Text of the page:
I spent a recent afternoon in an experiment to see how long it might take to get a voter’s photo ID from the PennDOT Driver's License Center off Airport Road. I’ll tell you the results in a minute.
It’s an important question because according to Pennsylvania’s Department of State, about 31,000 registered voters in the Lehigh Valley are without a current driver’s license or state issued non-driver ID that will enable them to vote in the Nov. 6 presidential election.
Some of those folks have other official photo identification that will be accepted at the polls because they are a government employee, a member of the military, a university student or a nursing home patient or employee. All those IDs, so long as they haven’t expired -- plus passports -- will be accepted at the polls under the state’s new Voter ID law.
But let’s say half of the 31,000 people don’t have other types of acceptable photo ID. The Pennsylvania Department of Transportation Driver's License Center off Airport Road is the only place in Lehigh County that you can get the state-issued, non-driver photo ID, according to Jan McKnight, a very helpful PennDOT spokeswoman. In Northampton County, the only place is the Driver's License Center at the 25th Street Shopping Center in Palmer Township. The state is planning to launch another way to get an acceptable Voter ID in late August but the details have to be ironed out, McKnight said.
I arrived at the Driver’s License Center off Airport Road at 1:25 p.m. and found a packed parking lot. An employee told me that if the lot was full at that time of day, there was a chance the center would be closed at 4:15 p.m. before my number could be called.
The waiting room was standing room only with people seeking all kinds of services. I took a number and listened as numbers were called at a glacial pace.
As the afternoon wore on, the undercurrent of impatience among the crowd bubbled up. One man said he had waited for three hours on a previous afternoon and then had been told he had to come back another day because the center was closing. Sheila Garcia of Allentown told me she waited almost three hours to get a non-driver's photo ID a few months ago. “The line was out the door,” she said.
Some parents tried to calm their squirming children in front of signs that prohibited eating, drinking, smoking and cell phone use. A monitor told one person, “There is no cell phone use in here” and a customer called out, “There’s nothing in here.”
It got me thinking: If we’re going to discriminate against non-drivers to make it harder for them to vote, let’s be fair and make it tougher for everyone. Let’s say you have to be able to prove at the polls that you’ve read five opinion pieces this year from sources you disagree with. That way we’d only allow educated voters who have shown they consider arguments on both sides of issues.
Of course we’d also be able to hold voting for all of the Lehigh Valley on one floor of the Bethlehem Area Public Library.
If that modest proposal sounds too exclusionary for you, you’re in good company. Our courts have deemed voting as so central to our system of government that only under very few circumstances – like you’re convicted of a felony – can it be taken away.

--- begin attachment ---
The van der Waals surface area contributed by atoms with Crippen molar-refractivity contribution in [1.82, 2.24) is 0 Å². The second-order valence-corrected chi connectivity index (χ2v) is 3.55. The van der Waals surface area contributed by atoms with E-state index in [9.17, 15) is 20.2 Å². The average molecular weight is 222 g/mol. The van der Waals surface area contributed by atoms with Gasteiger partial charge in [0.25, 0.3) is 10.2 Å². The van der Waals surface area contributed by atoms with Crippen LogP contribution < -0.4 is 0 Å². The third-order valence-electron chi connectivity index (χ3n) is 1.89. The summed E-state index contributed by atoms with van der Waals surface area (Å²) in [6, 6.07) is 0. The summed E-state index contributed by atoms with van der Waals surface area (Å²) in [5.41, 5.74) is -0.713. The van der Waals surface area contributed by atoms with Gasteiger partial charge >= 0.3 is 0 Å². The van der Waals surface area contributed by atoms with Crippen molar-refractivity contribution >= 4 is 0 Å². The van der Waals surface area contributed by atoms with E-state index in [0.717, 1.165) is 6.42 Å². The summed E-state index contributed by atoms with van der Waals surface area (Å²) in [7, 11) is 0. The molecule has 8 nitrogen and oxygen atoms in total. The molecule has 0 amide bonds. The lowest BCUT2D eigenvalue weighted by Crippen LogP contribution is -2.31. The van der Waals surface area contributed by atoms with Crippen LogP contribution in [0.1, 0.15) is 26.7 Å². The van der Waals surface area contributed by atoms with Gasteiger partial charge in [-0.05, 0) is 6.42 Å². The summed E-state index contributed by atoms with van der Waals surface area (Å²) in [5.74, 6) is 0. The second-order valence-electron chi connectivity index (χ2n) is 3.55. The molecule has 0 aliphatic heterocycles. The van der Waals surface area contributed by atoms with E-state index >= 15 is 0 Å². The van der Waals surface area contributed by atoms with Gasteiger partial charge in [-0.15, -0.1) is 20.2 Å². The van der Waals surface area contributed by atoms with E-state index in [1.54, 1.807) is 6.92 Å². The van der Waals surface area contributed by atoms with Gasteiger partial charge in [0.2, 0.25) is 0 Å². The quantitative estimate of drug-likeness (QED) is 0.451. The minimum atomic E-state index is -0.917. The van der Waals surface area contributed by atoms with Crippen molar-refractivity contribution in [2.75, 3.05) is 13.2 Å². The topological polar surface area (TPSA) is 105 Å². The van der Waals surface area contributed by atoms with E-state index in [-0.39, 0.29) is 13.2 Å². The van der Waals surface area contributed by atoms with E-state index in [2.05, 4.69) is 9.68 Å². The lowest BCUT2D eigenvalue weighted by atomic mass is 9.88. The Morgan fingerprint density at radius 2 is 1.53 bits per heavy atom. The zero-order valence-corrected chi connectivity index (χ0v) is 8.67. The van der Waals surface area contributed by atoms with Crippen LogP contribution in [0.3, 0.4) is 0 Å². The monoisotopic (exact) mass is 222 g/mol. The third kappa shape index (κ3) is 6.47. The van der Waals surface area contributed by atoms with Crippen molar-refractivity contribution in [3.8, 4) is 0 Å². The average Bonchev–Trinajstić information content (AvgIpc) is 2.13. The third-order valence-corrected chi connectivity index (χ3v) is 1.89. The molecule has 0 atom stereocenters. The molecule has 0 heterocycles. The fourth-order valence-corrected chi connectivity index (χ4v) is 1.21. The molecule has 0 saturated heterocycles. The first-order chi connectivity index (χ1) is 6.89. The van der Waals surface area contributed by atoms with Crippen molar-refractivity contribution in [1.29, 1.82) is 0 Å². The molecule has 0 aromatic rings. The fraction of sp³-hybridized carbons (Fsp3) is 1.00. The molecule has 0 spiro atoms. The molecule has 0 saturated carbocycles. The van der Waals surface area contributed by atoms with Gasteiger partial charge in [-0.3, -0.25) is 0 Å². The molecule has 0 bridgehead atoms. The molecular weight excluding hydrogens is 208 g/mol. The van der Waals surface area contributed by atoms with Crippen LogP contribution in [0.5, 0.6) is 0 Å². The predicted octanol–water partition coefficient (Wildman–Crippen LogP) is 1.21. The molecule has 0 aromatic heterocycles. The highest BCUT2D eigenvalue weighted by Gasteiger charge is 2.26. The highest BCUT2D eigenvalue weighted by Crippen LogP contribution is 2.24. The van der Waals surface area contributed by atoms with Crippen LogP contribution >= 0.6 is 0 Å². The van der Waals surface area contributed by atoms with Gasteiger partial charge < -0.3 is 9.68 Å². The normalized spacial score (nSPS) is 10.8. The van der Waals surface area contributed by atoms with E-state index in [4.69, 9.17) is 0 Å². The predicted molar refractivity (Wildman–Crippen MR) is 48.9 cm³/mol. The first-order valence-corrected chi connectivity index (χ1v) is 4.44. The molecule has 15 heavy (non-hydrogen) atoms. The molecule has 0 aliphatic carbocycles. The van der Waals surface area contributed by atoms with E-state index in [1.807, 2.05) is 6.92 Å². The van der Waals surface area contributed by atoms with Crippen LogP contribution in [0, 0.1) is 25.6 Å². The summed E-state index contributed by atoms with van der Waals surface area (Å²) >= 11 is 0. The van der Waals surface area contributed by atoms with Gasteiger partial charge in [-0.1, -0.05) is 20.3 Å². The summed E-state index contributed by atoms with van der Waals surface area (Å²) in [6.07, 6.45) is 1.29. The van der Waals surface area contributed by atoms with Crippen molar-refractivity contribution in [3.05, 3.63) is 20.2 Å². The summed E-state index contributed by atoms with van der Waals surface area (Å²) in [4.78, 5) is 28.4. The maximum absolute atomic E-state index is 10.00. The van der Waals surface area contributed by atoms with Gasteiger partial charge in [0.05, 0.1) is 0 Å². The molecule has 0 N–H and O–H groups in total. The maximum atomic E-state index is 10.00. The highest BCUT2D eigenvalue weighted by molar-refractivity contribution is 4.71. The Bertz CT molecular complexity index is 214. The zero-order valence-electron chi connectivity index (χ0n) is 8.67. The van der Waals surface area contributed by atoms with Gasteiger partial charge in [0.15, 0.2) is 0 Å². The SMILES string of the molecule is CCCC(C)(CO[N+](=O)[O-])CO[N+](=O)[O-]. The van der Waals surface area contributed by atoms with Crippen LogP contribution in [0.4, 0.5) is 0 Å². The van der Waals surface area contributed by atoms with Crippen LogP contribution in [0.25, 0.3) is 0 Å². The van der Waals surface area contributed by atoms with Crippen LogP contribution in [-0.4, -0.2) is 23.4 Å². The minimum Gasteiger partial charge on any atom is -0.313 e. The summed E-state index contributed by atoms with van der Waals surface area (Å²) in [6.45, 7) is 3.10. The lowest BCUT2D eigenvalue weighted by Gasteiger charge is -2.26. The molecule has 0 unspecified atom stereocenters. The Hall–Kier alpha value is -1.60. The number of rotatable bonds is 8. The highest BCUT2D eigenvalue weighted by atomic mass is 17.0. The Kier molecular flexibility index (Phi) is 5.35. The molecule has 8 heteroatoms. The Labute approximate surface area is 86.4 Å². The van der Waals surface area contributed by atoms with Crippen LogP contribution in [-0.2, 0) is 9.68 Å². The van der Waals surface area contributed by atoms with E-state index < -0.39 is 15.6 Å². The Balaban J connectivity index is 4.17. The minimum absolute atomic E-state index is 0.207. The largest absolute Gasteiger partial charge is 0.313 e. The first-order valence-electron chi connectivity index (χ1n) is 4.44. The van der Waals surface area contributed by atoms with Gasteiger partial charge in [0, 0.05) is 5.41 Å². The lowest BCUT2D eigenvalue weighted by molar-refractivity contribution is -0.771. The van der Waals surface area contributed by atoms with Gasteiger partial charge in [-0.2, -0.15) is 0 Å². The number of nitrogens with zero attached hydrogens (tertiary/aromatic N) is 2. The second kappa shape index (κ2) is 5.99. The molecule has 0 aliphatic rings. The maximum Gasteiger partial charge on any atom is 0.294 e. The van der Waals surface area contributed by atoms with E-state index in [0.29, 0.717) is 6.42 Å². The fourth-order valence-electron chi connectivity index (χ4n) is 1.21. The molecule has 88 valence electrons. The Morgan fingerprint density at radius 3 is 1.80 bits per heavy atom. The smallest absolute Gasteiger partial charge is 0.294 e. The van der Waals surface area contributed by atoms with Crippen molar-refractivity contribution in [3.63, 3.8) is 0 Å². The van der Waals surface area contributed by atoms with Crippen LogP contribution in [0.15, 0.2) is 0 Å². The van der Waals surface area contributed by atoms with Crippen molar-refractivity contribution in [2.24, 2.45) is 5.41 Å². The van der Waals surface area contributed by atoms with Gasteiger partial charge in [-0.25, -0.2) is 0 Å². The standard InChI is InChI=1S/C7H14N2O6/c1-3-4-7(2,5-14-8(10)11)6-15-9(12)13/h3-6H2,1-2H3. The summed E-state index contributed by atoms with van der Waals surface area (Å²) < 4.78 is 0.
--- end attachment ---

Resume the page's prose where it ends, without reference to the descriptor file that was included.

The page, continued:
Opponents of Pennsylvania’s new Voter ID law sued to have it overturned and Commonwealth Court Judge Robert Simpson of Nazareth is expected to rule on the case soon.
One key thing to remember is this law only prevents the kind of voter fraud in which someone tries to impersonate another person to cast a vote. Such voter fraud is so prevalent that there are ZERO cases of it recorded in Pennsylvania, according to the people defending the law.
So Pennsylvania is spending millions and is prepared to bar some, maybe lots, of people from casting a ballot but can show no evidence why this is necessary. True conservatives – who believe in a less intrusive, less expensive government – should be huge opponents of such a law.
Yet many don’t see what the big deal is, pointing out that people need ID for lots of things. But they don’t allow for life’s complexities -- the Social Security card that gets stolen, the driver’s license that lapses because grandma can’t drive anymore.
In the workaholic years of my late 20s, I somehow accidentally let my driver’s license expire. For more than two years, no one, including me, noticed. Finally, a friend pointed it out and after some hassle I got it replaced. At the time, my birth certificate and Social Security card were 160 miles away at my parents' home. Was it dumb on my part? Yes. Should it have barred me from being allowed to cast a ballot? I don’t think so.
During my recent trip to the Driver's License Center, I was lucky. My number was called after about two hours – though I didn’t actually stay to get the ID -- and the whole outing, including the ride to and from the center took about three hours. But remember, people who don’t have a driver’s license are more apt to have to take a bus, which could add considerably to the trip.
In the run-up to the election as the lines at the Driver's License Centers get longer, how many people are going to give up and decide they just won’t get an ID to vote?
To the Pennsylvanians who passed and support this law, I ask this: How many Americans are you willing to deny the right to vote to prevent fraud that is so rare that Pennsylvania can show no -- zero, zip, nada – cases of people perpetrating it?